This question has been playing on my mind as we edge into a ‘new normal’ after lockdown. This year has been tough, but we also have much to learn from it. Think back to spring: we were walking and cycling more and working from home meant we drove our cars less, held meetings online and spent time in our gardens. We shared vegetables, seeds and plants and, with recycling centres shut, neighbours left books, DIY spares and more outside their homes for others to use. It was rare to spot an aeroplane and nature began to flourish in urban areas. Empty supermarket shelves highlighted the fragility of our food system. Promisingly though, we shopped less, grew more and the simple things – such as fermenting sourdough – were in vogue. We’ve also embraced the staycation, finding adventure closer to home.
Building a green recovery
Environmentalists, such as author Rob Hopkins, have highlighted how lockdown was filled with the possibility of a better future – a mass shift in attitude and behaviour. For me, going back to ‘normal’ isn’t an option and I hope we can learn from our experience. In a study, 63 per cent of people said they now think differently about our human impact on the climate crisis.* And 76 per cent** agreed that nature could contribute to economic renewal. Organisations such as Greenpeace and the RSPB are campaigning for a green recovery, where we rebuild our economy as one that protects the environment and prevents future crises.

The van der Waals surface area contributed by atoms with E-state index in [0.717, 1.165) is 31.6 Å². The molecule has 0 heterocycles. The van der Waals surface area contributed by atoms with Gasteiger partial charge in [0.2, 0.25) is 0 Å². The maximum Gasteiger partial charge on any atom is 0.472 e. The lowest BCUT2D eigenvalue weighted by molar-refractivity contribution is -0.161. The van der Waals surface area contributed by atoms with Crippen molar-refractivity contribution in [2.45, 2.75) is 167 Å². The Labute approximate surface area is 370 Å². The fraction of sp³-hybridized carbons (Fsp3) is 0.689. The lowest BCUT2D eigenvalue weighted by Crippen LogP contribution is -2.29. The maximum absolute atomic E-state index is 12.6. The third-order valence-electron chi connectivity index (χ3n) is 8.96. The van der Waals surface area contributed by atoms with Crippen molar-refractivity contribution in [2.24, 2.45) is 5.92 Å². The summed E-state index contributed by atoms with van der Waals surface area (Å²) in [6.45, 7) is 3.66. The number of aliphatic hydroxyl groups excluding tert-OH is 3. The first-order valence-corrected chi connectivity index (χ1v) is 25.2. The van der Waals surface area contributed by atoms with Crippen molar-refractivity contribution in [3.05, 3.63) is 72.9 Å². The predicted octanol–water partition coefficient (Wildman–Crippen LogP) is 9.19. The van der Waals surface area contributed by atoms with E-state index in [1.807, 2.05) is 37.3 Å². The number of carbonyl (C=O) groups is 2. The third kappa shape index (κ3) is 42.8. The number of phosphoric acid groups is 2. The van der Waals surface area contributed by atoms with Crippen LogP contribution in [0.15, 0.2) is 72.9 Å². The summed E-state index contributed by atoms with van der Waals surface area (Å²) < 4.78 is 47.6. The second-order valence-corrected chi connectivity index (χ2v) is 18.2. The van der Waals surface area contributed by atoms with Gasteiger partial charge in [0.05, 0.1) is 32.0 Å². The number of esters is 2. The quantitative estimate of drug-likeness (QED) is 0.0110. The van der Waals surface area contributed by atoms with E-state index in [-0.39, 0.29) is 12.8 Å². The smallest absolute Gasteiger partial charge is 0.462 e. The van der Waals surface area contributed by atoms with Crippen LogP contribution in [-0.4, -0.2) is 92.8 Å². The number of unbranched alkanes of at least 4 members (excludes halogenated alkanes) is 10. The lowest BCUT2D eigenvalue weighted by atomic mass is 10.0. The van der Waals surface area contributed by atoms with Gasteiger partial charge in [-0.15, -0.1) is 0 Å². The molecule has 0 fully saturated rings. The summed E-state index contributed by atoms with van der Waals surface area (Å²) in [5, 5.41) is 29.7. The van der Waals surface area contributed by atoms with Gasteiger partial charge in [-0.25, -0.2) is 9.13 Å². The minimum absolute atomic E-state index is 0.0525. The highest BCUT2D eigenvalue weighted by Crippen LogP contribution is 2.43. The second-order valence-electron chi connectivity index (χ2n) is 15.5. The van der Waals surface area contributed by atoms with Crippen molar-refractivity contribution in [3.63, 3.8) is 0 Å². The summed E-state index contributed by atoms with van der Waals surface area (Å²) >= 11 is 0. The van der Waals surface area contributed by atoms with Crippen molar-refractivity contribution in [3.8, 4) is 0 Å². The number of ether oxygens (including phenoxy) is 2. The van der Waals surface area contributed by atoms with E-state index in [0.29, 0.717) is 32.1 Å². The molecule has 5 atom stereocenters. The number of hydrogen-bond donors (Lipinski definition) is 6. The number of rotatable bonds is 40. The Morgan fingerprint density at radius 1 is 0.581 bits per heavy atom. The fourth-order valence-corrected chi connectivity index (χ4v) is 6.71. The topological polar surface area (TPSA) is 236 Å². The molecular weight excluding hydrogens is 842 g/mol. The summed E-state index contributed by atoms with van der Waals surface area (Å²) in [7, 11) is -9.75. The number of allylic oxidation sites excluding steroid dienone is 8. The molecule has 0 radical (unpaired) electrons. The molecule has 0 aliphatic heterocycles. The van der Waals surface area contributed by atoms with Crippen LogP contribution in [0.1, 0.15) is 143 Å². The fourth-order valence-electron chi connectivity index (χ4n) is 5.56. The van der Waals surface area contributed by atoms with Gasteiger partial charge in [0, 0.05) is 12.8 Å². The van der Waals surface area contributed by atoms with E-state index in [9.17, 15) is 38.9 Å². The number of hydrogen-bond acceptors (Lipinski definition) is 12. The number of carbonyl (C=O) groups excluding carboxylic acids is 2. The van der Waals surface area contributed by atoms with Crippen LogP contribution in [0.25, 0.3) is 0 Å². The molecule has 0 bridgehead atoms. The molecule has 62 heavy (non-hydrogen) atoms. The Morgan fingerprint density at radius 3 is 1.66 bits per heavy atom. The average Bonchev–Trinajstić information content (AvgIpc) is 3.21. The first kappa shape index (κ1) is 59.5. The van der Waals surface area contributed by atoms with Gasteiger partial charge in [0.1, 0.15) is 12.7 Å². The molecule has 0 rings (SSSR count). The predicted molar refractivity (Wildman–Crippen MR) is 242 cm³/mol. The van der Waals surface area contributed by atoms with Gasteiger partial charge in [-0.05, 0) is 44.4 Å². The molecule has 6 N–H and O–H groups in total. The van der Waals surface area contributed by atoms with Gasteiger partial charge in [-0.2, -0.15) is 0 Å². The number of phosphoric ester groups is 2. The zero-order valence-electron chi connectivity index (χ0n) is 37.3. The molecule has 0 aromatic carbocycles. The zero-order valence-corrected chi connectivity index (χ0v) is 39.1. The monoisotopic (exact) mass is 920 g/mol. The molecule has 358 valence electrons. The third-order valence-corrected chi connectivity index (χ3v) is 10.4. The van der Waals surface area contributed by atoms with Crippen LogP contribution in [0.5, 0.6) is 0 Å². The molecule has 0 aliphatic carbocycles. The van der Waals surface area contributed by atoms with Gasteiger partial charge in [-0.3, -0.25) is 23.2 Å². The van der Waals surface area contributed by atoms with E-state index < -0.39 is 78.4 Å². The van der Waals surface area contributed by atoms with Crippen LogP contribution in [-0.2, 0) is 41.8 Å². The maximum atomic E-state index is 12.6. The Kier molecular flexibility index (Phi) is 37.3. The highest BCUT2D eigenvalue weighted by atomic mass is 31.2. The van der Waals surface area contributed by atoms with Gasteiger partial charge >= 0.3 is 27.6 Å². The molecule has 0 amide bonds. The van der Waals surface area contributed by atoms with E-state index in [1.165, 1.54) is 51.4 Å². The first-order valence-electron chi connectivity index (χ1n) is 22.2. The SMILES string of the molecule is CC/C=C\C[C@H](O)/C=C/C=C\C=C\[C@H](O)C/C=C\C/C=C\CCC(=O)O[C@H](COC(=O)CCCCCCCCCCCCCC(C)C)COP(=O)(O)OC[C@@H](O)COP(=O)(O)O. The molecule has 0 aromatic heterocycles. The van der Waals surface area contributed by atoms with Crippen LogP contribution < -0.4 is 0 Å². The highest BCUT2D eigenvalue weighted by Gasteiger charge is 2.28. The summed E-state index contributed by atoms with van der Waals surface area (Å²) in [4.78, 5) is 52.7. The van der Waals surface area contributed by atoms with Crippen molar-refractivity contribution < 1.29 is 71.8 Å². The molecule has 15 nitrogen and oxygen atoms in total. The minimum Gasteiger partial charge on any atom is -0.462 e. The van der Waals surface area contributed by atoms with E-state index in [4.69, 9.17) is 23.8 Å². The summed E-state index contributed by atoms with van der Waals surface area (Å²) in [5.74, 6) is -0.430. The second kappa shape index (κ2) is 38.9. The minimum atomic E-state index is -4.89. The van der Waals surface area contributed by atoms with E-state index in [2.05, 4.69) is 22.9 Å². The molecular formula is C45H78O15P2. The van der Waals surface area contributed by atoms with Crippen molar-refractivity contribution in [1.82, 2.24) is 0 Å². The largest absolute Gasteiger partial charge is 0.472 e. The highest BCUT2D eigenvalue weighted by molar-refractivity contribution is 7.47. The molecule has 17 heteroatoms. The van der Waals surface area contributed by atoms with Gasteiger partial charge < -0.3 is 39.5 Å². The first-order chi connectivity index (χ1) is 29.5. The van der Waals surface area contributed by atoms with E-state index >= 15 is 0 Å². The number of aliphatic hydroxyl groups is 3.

There is scientific evidence to show that coronavirus is, in part, a result of the climate crisis, and that it will happen again if we don’t change. I recommend reading the work of educator Jem Bendell, who explains the intricacies. At its most basic, he summarises that as our climate changes, it harms plants, insects and animals, which become sick, infect each other and, in turn, infect us.
Stand up for a green future
We need to listen to what scientists and the planet are telling us: Join your local environmental group and support small businesses. Email your MP with your concerns – do you want the government to bail out airlines, fuel companies and the dairy industry, or do you want it to fund green projects?
Also examine where your money goes. Does your bank, pension or mortgage fund invest in green or unethical projects? Who is your energy provider, and is it really green? If each of us makes these changes, it sends a message to business and government that we stand for a better future.
For more eco ideas, see psychologies.co.uk/real-eco
Do you have a sustainability question? For planet-saving advice, email firstname.lastname@example.org with ‘Eco worrier’ in the subject line.
Image: Getty and Leanne Bracey.
*PAWPRINT, 2020; **RSPB RECOVERING TOGETHER REPORT, 2020.